Tamara Rial: 48:49 And many times we see a video on youtube. This is the worst thing to learn from youtube. I know that we all go to youtube many of our listeners are now, many people that are doing it, but you can see the person do the exercise. But how did you know if you're really doing what that person is doing it maybe you are contracting or you're trying to pull your shoulder up or it's Kinda hard and I would never I love watching those youtube videos and there are some yoga professionals that do amazing exercises, but it will be very hard for me to know if I'm doing the exercise correct if I don't have somebody that is telling me I think, I think you're doing the pose or even when I'm instructing pelvic floor muscle training, we really have to have somebody that is supervising that technique and giving us advice to progress in the technique.
Tamara Rial: 49:56 So I think this has been the first controversy, the lack of research and the claims of some Gurus and like they is the best exercise for the pelvic floor. Well that's a huge claim. You can never do the say that and, or some people will have, I have also claim a hypopressives if you do hypopressive's is much better than Kegal Well, no, no, no, you can never have those because that's going to go against you and, and that's why maybe I think there has been such a bad reputation and also because maybe there has been a lot of marketing towards that waistline reduction. So if people say you're selling it as a tool that is only aesthetic, but it kind of sounds like a selling thing, right? Where we want to sell a product only because it Kinda is new, but why, what is it, how is it an other profession?
Tamara Rial: 51:07 Is it professionally driven, technique driven, and that has been the big, I think, huge controversy in the literature and also between practitioners. Right. And I think also another controversy that I see from my point of view is, is that one of people trying to learn, learn it from professionals who learn it from youtube. If I'm not sure about it and I would rather not do it or if you really want to practice it. I always advise people even to exercise under the guidance of professionals and I know that sometimes hiring up a personal training or higher, you know, going to a physical therapist once in awhile people can say it's a waste of time. I think I'm good on my own. But no, even, even us as professionals, we should be instructed on the care of over there people because the eye of a professional is better than your own eyes and we need that supervision.
Tamara Rial: 52:20 We need to a planification and we also need an assessment. So maybe when you're under the guidance of a pelvic floor physical therapist or a instructor, they would assess you and say, you know, maybe we should do other exercise or we should begin with this. But then progressed to other phases and talking about progression, the idea that hypopressives would be like the magic pill. No, I don't. I think that that's a very wrong message to tell our people because there's nothing that is magic pill there. It's a tool in your toolbox. So it can be something that you can do to help you in some part of your life, but then you're going to progress and then you're going to do more things. Because for example, hypopressive is a good maybe reputative tool kind of. Yeah, kind of reputation tool.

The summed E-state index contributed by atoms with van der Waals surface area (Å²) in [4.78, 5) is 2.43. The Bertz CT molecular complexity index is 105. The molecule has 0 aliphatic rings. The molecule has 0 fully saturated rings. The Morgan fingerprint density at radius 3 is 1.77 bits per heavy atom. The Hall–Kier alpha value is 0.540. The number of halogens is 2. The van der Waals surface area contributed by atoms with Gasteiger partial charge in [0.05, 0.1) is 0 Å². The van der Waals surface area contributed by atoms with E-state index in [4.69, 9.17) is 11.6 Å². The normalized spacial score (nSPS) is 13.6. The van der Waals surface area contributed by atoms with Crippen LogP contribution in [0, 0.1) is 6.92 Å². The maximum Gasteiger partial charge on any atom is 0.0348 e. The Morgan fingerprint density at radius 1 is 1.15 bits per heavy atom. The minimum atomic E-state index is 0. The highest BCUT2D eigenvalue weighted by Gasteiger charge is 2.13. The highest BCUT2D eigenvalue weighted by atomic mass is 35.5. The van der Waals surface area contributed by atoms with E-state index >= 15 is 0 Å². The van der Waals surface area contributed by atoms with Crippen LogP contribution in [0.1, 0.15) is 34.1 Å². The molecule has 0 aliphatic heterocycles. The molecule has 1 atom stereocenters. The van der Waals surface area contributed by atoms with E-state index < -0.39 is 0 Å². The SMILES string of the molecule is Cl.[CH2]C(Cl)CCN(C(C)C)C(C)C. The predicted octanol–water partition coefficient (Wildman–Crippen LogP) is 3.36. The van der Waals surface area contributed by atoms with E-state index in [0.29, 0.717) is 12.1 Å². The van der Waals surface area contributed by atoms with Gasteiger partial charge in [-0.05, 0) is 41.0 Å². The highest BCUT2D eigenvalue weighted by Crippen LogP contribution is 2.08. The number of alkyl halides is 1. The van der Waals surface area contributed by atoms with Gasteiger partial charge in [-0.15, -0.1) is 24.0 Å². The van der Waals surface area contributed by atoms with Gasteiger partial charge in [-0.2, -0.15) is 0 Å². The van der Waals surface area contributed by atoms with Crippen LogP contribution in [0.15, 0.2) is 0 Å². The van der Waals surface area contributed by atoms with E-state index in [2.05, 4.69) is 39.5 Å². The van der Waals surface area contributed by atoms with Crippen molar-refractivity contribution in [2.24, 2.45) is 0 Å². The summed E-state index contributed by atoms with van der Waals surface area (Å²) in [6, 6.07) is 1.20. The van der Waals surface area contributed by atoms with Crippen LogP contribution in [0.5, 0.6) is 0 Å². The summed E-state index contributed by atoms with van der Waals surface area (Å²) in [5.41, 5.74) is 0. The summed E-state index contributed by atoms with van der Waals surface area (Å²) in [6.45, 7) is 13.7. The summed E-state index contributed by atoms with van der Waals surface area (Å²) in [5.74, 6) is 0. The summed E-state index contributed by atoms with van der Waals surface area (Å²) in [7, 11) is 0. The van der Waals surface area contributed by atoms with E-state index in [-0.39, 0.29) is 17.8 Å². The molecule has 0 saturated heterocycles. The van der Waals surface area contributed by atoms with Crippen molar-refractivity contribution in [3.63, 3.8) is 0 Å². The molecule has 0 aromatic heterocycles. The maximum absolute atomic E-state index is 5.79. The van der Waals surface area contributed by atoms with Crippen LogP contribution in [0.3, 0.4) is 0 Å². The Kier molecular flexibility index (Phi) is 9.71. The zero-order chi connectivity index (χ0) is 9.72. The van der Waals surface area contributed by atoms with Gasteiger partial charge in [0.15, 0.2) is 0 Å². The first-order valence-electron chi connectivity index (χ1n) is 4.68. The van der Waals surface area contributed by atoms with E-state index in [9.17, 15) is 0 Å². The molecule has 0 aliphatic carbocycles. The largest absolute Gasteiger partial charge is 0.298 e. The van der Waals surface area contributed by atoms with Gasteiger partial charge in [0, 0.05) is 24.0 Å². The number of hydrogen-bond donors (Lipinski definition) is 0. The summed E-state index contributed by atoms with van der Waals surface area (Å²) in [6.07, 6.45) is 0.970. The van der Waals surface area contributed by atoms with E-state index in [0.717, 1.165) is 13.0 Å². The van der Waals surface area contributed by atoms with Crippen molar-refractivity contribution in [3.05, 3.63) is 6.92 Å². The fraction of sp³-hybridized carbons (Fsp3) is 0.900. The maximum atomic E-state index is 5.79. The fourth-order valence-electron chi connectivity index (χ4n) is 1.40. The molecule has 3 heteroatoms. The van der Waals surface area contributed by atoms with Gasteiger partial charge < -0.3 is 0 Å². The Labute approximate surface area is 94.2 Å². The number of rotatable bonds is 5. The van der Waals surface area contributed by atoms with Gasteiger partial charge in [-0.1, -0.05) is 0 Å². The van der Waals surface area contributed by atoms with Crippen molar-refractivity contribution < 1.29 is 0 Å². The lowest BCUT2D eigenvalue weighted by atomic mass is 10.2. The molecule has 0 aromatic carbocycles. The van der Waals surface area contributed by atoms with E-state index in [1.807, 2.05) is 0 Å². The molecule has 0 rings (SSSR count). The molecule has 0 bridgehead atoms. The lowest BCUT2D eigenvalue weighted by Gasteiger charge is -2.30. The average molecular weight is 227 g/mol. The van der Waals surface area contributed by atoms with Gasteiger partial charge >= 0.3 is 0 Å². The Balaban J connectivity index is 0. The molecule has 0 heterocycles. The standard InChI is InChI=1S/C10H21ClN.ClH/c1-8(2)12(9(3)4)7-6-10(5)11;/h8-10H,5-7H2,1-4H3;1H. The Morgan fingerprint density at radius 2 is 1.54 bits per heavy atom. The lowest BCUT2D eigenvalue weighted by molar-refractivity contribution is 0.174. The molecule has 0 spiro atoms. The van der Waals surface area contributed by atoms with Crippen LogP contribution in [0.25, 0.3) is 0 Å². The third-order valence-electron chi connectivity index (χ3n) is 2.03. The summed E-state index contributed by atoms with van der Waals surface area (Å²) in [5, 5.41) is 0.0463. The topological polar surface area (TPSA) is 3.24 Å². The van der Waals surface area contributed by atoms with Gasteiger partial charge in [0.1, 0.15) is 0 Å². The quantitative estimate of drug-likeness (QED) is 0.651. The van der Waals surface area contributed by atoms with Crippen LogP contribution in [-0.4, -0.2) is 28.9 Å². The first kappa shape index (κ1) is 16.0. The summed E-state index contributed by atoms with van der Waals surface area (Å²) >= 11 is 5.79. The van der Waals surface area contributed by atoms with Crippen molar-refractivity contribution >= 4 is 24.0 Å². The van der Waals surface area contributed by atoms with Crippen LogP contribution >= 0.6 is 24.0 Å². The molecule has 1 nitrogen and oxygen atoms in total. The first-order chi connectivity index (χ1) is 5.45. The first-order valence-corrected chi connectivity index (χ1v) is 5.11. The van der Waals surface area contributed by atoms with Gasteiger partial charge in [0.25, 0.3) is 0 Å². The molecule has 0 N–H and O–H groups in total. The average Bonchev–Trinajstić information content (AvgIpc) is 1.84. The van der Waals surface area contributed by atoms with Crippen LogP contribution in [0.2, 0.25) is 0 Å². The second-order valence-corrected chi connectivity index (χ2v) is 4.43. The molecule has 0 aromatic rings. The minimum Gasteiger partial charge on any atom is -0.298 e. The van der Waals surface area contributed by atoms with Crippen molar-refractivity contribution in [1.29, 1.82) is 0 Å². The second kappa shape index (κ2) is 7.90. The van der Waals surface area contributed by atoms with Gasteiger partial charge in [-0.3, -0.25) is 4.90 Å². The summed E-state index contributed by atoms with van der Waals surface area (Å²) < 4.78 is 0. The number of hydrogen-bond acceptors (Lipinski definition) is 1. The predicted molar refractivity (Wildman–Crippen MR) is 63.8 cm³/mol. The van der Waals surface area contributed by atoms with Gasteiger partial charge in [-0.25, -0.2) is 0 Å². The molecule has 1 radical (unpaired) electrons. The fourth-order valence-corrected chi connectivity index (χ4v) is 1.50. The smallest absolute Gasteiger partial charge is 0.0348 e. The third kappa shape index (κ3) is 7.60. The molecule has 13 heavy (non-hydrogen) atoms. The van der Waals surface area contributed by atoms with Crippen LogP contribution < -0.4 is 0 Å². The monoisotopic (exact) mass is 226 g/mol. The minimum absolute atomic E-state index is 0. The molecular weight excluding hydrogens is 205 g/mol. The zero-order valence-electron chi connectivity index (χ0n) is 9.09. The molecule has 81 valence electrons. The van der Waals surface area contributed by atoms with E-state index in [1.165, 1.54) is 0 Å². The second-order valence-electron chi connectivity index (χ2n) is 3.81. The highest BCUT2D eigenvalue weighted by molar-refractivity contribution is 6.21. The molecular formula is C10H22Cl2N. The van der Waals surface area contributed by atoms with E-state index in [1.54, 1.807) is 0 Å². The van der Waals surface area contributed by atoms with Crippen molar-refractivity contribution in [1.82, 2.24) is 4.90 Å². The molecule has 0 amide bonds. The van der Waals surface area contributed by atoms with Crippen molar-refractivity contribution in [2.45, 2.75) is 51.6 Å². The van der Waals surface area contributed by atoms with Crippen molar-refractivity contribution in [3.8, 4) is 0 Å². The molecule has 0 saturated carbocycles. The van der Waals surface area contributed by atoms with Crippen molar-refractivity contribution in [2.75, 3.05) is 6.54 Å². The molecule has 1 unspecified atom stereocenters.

Tamara Rial: 53:20 But I won't think that I'm going to get better improvements in my cardiovascular health doing hypopressives, for example, I'm not going to lose weight doing hypopressives it's not an aerobic driven kind of tool. So if you're beginning to sell a technique as something that is the best for everything, or maybe that thing of a reduces waists. So people say it's because it's because you're losing weight. No, no, no, it's maybe because you're getting a better posture so then you don't have such a bulge in your abdomen. We all know it. Right? If you have bad posture, your abdomen is going to bulge more so by again having a better posture or by having a better breathing habit, you're going to help you to have a better abdominal appearance. Right. And then if you tone your inner unit, that will also help, but we will never, never achieve a waistline reduction or a better appearance without a loss of weight because you almost don't use a lot of energy.
Tamara Rial: 54:33 In fact the heart rate will even decrease a little so, so not not increase. Interesting. So we still have to do cardiovascular work. We can then counterbalance our running.
Shannon Sepulveda: I know. I was like I love to run and I was like okay, 20 minutes a day, 10 or 20 minutes a day. Like I can do this. And it actually felt really good because I'm so tight for running and I just like them. Then it was actually pretty awesome doing it in the class.